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Meetings of the American Bar Association and the

Association of American Law

Schools—1906.

T

HE twenty-ninth annual meeting that portion of the address in the read

of the American Bar Association ing.

and the sixth annual meeting The annual address of the Associaof the Association of American Law tion was delivered on Thursday mornSchools were held in St. Paul, Minn., ing, August 30th, by Judge Alton B. August 29, 30, and 31, 1906.

Parker, of New York. Judge Parker's The meetings were attended by some topic was “The Congestion of Law.” five hundred lawyers, representing the The other papers read at the various bench and bar of every state in the meetings of the Association were those Union. A more desirable place to meet of Roscoe Pound, of Lincoln, Neb., on could hardly be imagined than Minne- "The Causes of Popular Dissatisfaction sota's magnificent new State Capitol, with the Administration of Justice”; the use of which was tendered to the As- John J. Jenkins, Chairman of the Jusociation during the three days they diciary Committee of the House of Repwere in session.

resentatives of the United States, on the On Wednesday morning, August subject of “Can Congress Transfer to 29th, Rome G. Brown, President of the the State its Power to Regulate ComMinnesota Bar Association, opened the merce?" Thomas J. Kernan, of Baton sessions of the American Bar Associa- Rouge, La., on "Jurisprudence of Lawtion with an address of welcome.

lessness”; and a paper written by Gen. The President's address, by George George B. Davis, Judge Advocate GenR. Peck, of Chicago, which followed Mr. eral United States Army, on "Some ReBrown's speech, was a scholarly and in- cent Progress in International Law.” teresting discussion of "The Principles As Gen. Davis had been ordered to of Legislation.” It dealt largely with Geneva by the government, his paper several philosophical phases of the the- was read by Everett P. Wheeler, of ory of government. The address was New York. a departure from those of former years, The report of the Committee on in that it was not an analytical discus- Legal Education and Admission to the sion of recent changes in the statute Bar was especially interesting to law law made in the several states and by school instructors and members of state Congress. An exhaustive review of the boards of law examiners. This report, most noteworthy changes in the laws, presented by Henry Wade Rogers, and some of the aspects of legislation, Dean of the Yale University Law were incorporated in the paper; but School, advocated the custom of a President Peck stated that he would standard uniform system of Rules and spare the members present and omit Requirements for Admission to the Bar

soon

was

in every state in the Union, these re- University, read a paper on the "State quirements to be formulated and ad- of Legal Education in the United ministered by the highest appellate States," and Prof. Eugene A. Gilmore, court in the state. By giving the appel- of the College of Law of the University late courts control of admissions to the of Wisconsin, read a paper on “The Rebar, the committee thought that the pro- lation between University and Profescedure would

become uniform sional Instruction." throughout the country. The laws in At the close of the meeting of the Secsome states, which admit lawyers of tion of Legal Education, Roscoe Pound, other states to practice upon motion of Dean of the University of Nebraska the court, were not indorsed. The com- School of Law, was elected Chairman of mittee thought that this custom tended the Section, and Prof. Charles M. Hepto evade the standards of admission to burn, of the Law School of the Indiana the bar. It recommended that State University, was elected Secretary every state in the Union should have a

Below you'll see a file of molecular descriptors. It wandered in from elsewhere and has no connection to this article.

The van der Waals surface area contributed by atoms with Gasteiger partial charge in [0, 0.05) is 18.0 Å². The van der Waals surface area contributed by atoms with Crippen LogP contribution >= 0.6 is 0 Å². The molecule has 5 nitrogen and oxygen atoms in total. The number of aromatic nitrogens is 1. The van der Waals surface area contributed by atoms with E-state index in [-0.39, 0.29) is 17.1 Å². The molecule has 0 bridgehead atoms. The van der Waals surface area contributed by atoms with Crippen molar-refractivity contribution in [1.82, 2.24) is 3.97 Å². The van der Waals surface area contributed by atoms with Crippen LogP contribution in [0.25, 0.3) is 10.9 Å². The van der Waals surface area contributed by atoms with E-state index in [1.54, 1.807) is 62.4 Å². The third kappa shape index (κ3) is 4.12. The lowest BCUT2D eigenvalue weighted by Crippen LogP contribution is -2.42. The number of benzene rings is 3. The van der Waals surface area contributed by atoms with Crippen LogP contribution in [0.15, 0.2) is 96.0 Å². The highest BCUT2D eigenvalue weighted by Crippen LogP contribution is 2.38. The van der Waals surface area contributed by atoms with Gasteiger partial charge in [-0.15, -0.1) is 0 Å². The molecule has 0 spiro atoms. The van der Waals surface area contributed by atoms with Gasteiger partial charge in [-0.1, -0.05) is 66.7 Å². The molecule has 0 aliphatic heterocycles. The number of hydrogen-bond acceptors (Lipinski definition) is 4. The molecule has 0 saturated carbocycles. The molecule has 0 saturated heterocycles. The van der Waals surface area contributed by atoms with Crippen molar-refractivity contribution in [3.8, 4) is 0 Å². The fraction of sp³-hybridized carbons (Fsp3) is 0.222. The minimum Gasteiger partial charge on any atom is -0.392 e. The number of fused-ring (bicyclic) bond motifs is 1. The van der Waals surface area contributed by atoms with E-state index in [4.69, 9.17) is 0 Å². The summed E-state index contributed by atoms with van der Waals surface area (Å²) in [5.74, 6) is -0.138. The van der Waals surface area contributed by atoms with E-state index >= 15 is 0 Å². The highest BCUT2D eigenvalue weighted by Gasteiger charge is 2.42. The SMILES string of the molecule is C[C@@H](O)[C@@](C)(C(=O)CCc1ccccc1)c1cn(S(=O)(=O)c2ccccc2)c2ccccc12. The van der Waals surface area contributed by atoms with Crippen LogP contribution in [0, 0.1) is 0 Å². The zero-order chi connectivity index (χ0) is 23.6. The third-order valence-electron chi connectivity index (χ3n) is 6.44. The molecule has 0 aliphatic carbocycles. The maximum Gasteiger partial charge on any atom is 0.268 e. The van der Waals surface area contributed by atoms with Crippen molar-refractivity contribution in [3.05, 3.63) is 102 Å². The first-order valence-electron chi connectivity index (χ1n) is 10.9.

for the coming year. board of examiners, which should in- The Association of American Law quire into the previous preparation and Schools held two sessions. At the first record of the applicant for admission to meeting no business was transacted; the bar. More stringent standards for the time being taken up with the reading matriculation on the part of the law of two papers, followed by a discussion schools were recommended. It was oi the subjects presented. The Presishown that some schools do not de- dent of the Association, Henry Wade mand enough preparatory training. Rogers, Dean of the Yale University The committee also pointed out that in School of Law, read an address which the case of many existing degrees grant- dwelt upon some important phases of ed by the colleges more work should be the legal profession. He said that the i equired of the candidates. It was vig- question of preliminary education of the orously urged that the administration of law student continues to be interesting, the law governing admissions to the bar and he deprecated the fact that some of be taken from the inferior courts; also the law schools are somewhat lax in their that there should be laws governing the requirements for admission. He gave a power of law schools to confer degrees. comprehensive account of the law

In the section of legal education of schools in the South, where there are the American Bar Association, William five three-year course schools, twentyDraper Lewis, Dean of the Law Depart- two schools with a two-year course, and ment of the University of Pennsylvania, three schools with a one-year course. Chairman of the Section, delivered the President Rogers quoted the words of a annual address. Dean Lewis' subject Southern federal judge as to why the was “Legal Education and the Failure requirements and the terms are not what cf the Bar to Perform its Duties." Fol- they are in the Northern schools. The lowing this address Mr. Thomas E. Southern judge said it is owing to the Young, Director of the Wharton School pecuniary conditions there, but Dean of the University of Pennsylvania, read Rogers attributed the laxity to the indifa paper on “Knowledge of Business ference of the profession. For some Conditions as a Prerequisite to the time after the Civil War the South was Study of Law.” Prof. Chas. M. Hep- in a bad way, but it is now prosperous, burn, of the Law School of the Indiana and has made great strides in every